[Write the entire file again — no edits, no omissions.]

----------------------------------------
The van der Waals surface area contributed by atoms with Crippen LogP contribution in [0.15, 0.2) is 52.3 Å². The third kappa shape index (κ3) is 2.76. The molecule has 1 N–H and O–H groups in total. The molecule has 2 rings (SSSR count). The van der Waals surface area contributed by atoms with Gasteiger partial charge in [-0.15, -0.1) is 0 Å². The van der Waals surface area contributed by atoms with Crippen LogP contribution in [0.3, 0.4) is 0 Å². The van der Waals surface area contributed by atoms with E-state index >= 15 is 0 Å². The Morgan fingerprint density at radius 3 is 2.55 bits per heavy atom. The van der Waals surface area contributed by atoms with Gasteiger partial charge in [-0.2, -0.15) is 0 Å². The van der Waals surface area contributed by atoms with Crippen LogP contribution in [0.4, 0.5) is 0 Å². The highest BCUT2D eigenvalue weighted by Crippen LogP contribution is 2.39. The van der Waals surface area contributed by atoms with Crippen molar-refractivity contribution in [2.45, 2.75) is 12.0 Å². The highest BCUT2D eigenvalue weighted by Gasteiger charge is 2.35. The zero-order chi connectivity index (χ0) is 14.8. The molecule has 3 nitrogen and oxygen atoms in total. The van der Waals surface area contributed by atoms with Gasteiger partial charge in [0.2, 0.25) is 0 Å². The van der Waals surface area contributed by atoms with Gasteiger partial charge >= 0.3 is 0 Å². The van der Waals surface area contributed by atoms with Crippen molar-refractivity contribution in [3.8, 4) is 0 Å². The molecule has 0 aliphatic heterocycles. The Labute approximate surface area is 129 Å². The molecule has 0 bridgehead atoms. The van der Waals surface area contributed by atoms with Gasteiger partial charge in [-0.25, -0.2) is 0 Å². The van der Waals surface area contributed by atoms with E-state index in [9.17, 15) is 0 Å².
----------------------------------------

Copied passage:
The van der Waals surface area contributed by atoms with Crippen LogP contribution in [0.15, 0.2) is 52.3 Å². The third kappa shape index (κ3) is 2.76. The molecule has 1 N–H and O–H groups in total. The molecule has 2 rings (SSSR count). The van der Waals surface area contributed by atoms with Gasteiger partial charge in [-0.15, -0.1) is 0 Å². The van der Waals surface area contributed by atoms with Crippen LogP contribution in [0.3, 0.4) is 0 Å². The van der Waals surface area contributed by atoms with E-state index >= 15 is 0 Å². The Morgan fingerprint density at radius 3 is 2.55 bits per heavy atom. The van der Waals surface area contributed by atoms with Gasteiger partial charge in [-0.2, -0.15) is 0 Å². The van der Waals surface area contributed by atoms with Crippen LogP contribution in [0.4, 0.5) is 0 Å². The highest BCUT2D eigenvalue weighted by Crippen LogP contribution is 2.39. The van der Waals surface area contributed by atoms with Crippen molar-refractivity contribution in [2.45, 2.75) is 12.0 Å². The highest BCUT2D eigenvalue weighted by Gasteiger charge is 2.35. The zero-order chi connectivity index (χ0) is 14.8. The molecule has 3 nitrogen and oxygen atoms in total. The van der Waals surface area contributed by atoms with Gasteiger partial charge in [0.2, 0.25) is 0 Å². The van der Waals surface area contributed by atoms with Gasteiger partial charge >= 0.3 is 0 Å². The van der Waals surface area contributed by atoms with Crippen molar-refractivity contribution in [3.8, 4) is 0 Å². The molecule has 0 aliphatic heterocycles. The Labute approximate surface area is 129 Å². The molecule has 0 bridgehead atoms. The van der Waals surface area contributed by atoms with Gasteiger partial charge in [-0.25, -0.2) is 0 Å². The van der Waals surface area contributed by atoms with E-state index in [9.17, 15) is 0 Å².